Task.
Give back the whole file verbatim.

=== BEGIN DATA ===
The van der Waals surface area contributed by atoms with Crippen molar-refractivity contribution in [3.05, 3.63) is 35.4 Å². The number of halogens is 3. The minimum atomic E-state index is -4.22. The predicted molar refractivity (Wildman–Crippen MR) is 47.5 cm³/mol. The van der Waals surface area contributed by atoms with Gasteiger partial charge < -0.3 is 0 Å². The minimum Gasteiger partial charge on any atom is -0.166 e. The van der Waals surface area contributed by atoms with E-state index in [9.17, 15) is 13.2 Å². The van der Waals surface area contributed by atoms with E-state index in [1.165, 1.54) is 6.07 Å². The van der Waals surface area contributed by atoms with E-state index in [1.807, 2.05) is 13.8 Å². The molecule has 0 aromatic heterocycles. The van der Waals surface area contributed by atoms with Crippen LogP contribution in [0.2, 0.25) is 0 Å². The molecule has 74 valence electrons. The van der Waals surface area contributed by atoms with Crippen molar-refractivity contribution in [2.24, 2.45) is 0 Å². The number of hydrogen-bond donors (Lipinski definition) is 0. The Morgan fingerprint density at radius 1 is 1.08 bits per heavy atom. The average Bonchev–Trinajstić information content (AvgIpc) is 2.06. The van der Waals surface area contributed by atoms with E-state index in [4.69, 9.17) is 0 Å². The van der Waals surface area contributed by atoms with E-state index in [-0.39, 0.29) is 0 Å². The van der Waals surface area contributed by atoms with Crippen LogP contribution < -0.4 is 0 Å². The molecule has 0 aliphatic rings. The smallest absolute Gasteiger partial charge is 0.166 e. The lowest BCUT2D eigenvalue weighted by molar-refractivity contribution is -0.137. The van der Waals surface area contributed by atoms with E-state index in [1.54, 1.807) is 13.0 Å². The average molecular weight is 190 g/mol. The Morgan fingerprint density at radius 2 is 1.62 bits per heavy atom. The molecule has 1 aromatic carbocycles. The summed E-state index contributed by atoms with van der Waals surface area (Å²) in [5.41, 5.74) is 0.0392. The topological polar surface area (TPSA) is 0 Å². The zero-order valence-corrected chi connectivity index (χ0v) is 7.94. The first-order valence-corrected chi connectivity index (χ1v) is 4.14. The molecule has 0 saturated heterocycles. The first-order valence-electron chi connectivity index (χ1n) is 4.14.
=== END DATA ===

The van der Waals surface area contributed by atoms with Crippen molar-refractivity contribution in [3.05, 3.63) is 35.4 Å². The number of halogens is 3. The minimum atomic E-state index is -4.22. The predicted molar refractivity (Wildman–Crippen MR) is 47.5 cm³/mol. The van der Waals surface area contributed by atoms with Gasteiger partial charge < -0.3 is 0 Å². The minimum Gasteiger partial charge on any atom is -0.166 e. The van der Waals surface area contributed by atoms with E-state index in [9.17, 15) is 13.2 Å². The van der Waals surface area contributed by atoms with E-state index in [1.165, 1.54) is 6.07 Å². The van der Waals surface area contributed by atoms with E-state index in [1.807, 2.05) is 13.8 Å². The molecule has 0 aromatic heterocycles. The van der Waals surface area contributed by atoms with Crippen LogP contribution in [0.2, 0.25) is 0 Å². The molecule has 74 valence electrons. The van der Waals surface area contributed by atoms with Crippen molar-refractivity contribution in [2.24, 2.45) is 0 Å². The number of hydrogen-bond donors (Lipinski definition) is 0. The Morgan fingerprint density at radius 1 is 1.08 bits per heavy atom. The average Bonchev–Trinajstić information content (AvgIpc) is 2.06. The van der Waals surface area contributed by atoms with E-state index in [4.69, 9.17) is 0 Å². The van der Waals surface area contributed by atoms with E-state index in [-0.39, 0.29) is 0 Å². The van der Waals surface area contributed by atoms with Crippen LogP contribution < -0.4 is 0 Å². The molecule has 0 aliphatic rings. The smallest absolute Gasteiger partial charge is 0.166 e. The lowest BCUT2D eigenvalue weighted by molar-refractivity contribution is -0.137. The van der Waals surface area contributed by atoms with E-state index in [1.54, 1.807) is 13.0 Å². The average molecular weight is 190 g/mol. The Morgan fingerprint density at radius 2 is 1.62 bits per heavy atom. The molecule has 1 aromatic carbocycles. The summed E-state index contributed by atoms with van der Waals surface area (Å²) in [5.41, 5.74) is 0.0392. The topological polar surface area (TPSA) is 0 Å². The zero-order valence-corrected chi connectivity index (χ0v) is 7.94. The first-order valence-corrected chi connectivity index (χ1v) is 4.14. The molecule has 0 saturated heterocycles. The first-order valence-electron chi connectivity index (χ1n) is 4.14.